Hundreds of protesters rallied in Athens on Sunday as the government sought to rein in social tensions while pressing ahead with drastic austerity measures aimed at avoiding a debt default.


“I feel angry that my right to dream has been denied and it’s mainly the government’s fault,” said Penny, a 19-year-old student demonstrating on a square in front of the parliament building — the scene of riots last week.


Greece is burdened by giant debts and a recession-mired economy and has appealed to the European Union and the International Monetary Fund for help as it ran out of options to borrow on the markets amid steeply rising costs.


The EU and the IMF have approved an emergency loan package of 110 billion euros (141 billion dollars) to bail out Greece but have demanded strict budget cuts in return, and some experts are warning the money may not be enough.

People attend a protest against the government’s austerity measures as they stand outside the Greek Parliament in the center of Athens.

The IMF’s executive board on Sunday gave final approval to its three-year 30-billion-euro portion of the loan package.


The government has called for consultations on Monday with all of Greece’s main political movements to be hosted by President Carolos Papoulias but two far-left parties that have helped lead protests are boycotting the talks.


The cabinet is also set to give its approval to a radical plan to overhaul the pensions system, raising the retirement age for women to 65 and increasing the number of years that workers have to pay retirement contributions.


Fears of a Greek default have put a focus on the weakness of other European economies such as Portugal and Spain, hitting the euro.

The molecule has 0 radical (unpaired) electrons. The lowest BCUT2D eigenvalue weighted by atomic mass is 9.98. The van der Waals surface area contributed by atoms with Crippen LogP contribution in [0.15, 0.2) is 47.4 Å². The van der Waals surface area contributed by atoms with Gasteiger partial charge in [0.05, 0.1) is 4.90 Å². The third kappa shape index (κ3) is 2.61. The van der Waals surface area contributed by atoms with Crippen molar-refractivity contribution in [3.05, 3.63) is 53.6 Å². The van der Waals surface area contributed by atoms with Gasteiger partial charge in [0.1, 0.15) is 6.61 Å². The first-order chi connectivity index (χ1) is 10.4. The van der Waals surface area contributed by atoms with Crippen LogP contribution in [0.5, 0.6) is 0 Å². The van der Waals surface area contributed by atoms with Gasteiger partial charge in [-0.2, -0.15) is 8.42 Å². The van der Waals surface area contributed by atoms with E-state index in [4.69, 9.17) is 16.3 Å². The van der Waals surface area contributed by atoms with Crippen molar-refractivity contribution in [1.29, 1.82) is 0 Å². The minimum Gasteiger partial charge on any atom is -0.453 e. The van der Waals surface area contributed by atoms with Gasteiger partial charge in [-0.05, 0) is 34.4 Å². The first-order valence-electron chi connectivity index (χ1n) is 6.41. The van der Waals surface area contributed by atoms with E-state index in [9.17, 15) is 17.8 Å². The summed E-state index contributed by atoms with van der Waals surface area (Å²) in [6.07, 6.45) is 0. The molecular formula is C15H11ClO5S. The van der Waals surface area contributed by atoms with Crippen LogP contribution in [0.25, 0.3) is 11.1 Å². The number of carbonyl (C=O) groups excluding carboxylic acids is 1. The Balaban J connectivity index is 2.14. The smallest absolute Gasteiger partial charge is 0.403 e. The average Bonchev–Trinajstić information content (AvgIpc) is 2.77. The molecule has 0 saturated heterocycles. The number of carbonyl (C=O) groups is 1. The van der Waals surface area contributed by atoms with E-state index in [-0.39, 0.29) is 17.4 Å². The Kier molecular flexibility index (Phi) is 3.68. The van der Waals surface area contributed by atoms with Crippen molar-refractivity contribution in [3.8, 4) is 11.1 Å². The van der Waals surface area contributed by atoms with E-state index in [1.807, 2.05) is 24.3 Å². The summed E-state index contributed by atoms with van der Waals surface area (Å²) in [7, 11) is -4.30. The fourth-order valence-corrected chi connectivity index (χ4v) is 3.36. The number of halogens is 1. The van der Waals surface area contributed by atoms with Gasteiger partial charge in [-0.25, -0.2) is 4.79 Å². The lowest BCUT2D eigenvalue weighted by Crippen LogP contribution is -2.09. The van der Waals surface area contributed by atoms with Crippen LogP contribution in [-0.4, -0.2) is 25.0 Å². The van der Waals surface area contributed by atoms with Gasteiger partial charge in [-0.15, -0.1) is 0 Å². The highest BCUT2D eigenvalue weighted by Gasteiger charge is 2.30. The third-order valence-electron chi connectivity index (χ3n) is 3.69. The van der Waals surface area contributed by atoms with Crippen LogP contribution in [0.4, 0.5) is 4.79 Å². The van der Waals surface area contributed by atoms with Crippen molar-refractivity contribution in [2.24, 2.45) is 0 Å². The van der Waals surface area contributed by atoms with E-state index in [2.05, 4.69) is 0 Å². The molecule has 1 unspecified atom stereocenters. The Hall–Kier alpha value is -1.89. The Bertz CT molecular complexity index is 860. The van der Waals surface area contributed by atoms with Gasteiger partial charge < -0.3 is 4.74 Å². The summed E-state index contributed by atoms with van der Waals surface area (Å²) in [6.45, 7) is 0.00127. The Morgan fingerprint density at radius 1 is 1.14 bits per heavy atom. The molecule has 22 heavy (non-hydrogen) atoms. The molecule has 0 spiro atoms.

EU finance chiefs met in Brussels on Sunday in a bid to stop the plunge in investor confidence linked to the Greek crisis from spreading to other eurozone nations as observers nervously awaited market reactions on Monday.


Following days of Greece-linked mayhem on world financial markets last week, US President Barack Obama also held separate phone talks with French President Nicolas Sarkozy and German Chancellor Angela Merkel on the crisis.


In an interview with To Vima daily issued on Sunday, Greek Finance Minister George Papaconstantinou warned of the catastrophic consequences if Greece were to default on its debts — something the government is racing to avoid.


“The banking system would stop operating and businesses and households would automatically lose access to bank funds,” Papaconstantinou said.


“We would enter an even deeper recession of around 10 percent, maybe more, which we would not exit for years,” he added.


Violent protests in Athens, which led to the death of three bank employees last week after their office was firebombed, have added to the pressure on the government.


The country’s main union that represents around a million private employees has pledged to mobilise to prevent the pension reform from passing.


But a poll showed Greeks grudgingly accepting the need for cuts.